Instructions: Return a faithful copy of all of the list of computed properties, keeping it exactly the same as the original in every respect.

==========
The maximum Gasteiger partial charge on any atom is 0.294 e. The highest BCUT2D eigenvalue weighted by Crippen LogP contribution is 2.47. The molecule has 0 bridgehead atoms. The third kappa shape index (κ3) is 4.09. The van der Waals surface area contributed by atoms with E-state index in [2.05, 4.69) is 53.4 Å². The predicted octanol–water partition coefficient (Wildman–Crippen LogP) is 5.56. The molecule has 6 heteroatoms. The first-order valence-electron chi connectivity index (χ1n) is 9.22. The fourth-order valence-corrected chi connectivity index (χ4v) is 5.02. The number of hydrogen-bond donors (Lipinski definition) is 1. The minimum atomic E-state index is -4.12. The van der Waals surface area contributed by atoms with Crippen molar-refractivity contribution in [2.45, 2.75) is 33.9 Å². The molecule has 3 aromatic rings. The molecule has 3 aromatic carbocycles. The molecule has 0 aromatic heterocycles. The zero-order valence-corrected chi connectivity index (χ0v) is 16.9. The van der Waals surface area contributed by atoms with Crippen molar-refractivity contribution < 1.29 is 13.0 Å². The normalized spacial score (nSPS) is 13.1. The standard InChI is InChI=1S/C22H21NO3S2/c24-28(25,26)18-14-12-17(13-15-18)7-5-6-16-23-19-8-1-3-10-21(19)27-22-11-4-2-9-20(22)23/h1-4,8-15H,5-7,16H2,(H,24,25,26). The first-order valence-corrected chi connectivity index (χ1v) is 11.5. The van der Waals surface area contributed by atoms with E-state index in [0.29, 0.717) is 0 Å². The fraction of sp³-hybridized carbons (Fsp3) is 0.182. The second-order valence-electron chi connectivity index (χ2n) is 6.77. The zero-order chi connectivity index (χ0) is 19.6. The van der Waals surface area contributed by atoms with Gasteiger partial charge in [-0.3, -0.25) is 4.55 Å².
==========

The maximum Gasteiger partial charge on any atom is 0.294 e. The highest BCUT2D eigenvalue weighted by Crippen LogP contribution is 2.47. The molecule has 0 bridgehead atoms. The third kappa shape index (κ3) is 4.09. The van der Waals surface area contributed by atoms with E-state index in [2.05, 4.69) is 53.4 Å². The predicted octanol–water partition coefficient (Wildman–Crippen LogP) is 5.56. The molecule has 6 heteroatoms. The first-order valence-electron chi connectivity index (χ1n) is 9.22. The fourth-order valence-corrected chi connectivity index (χ4v) is 5.02. The number of hydrogen-bond donors (Lipinski definition) is 1. The minimum atomic E-state index is -4.12. The van der Waals surface area contributed by atoms with Crippen molar-refractivity contribution in [2.45, 2.75) is 33.9 Å². The molecule has 3 aromatic rings. The molecule has 3 aromatic carbocycles. The molecule has 0 aromatic heterocycles. The zero-order valence-corrected chi connectivity index (χ0v) is 16.9. The van der Waals surface area contributed by atoms with Crippen molar-refractivity contribution < 1.29 is 13.0 Å². The normalized spacial score (nSPS) is 13.1. The standard InChI is InChI=1S/C22H21NO3S2/c24-28(25,26)18-14-12-17(13-15-18)7-5-6-16-23-19-8-1-3-10-21(19)27-22-11-4-2-9-20(22)23/h1-4,8-15H,5-7,16H2,(H,24,25,26). The first-order valence-corrected chi connectivity index (χ1v) is 11.5. The van der Waals surface area contributed by atoms with E-state index in [0.29, 0.717) is 0 Å². The fraction of sp³-hybridized carbons (Fsp3) is 0.182. The second-order valence-electron chi connectivity index (χ2n) is 6.77. The zero-order chi connectivity index (χ0) is 19.6. The van der Waals surface area contributed by atoms with Gasteiger partial charge in [-0.3, -0.25) is 4.55 Å².